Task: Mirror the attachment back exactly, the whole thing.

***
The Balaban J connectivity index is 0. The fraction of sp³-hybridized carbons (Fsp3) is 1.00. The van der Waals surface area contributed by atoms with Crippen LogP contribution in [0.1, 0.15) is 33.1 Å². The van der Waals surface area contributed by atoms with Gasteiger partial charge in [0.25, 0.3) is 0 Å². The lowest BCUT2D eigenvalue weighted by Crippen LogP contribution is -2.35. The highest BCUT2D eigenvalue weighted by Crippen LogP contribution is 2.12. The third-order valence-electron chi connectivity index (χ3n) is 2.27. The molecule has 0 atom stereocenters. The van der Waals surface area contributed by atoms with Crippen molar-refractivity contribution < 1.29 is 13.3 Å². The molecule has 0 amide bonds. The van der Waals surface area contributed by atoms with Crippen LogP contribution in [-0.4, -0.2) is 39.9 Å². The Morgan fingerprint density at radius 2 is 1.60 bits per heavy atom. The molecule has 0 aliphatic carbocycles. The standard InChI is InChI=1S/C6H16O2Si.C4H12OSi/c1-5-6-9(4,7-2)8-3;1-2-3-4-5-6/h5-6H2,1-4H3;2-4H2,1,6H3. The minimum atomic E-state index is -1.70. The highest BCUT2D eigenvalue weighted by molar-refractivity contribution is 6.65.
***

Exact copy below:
The Balaban J connectivity index is 0. The fraction of sp³-hybridized carbons (Fsp3) is 1.00. The van der Waals surface area contributed by atoms with Crippen LogP contribution in [0.1, 0.15) is 33.1 Å². The van der Waals surface area contributed by atoms with Gasteiger partial charge in [0.25, 0.3) is 0 Å². The lowest BCUT2D eigenvalue weighted by Crippen LogP contribution is -2.35. The highest BCUT2D eigenvalue weighted by Crippen LogP contribution is 2.12. The third-order valence-electron chi connectivity index (χ3n) is 2.27. The molecule has 0 atom stereocenters. The van der Waals surface area contributed by atoms with Crippen molar-refractivity contribution < 1.29 is 13.3 Å². The molecule has 0 amide bonds. The van der Waals surface area contributed by atoms with Crippen LogP contribution in [-0.4, -0.2) is 39.9 Å². The Morgan fingerprint density at radius 2 is 1.60 bits per heavy atom. The molecule has 0 aliphatic carbocycles. The standard InChI is InChI=1S/C6H16O2Si.C4H12OSi/c1-5-6-9(4,7-2)8-3;1-2-3-4-5-6/h5-6H2,1-4H3;2-4H2,1,6H3. The minimum atomic E-state index is -1.70. The highest BCUT2D eigenvalue weighted by molar-refractivity contribution is 6.65.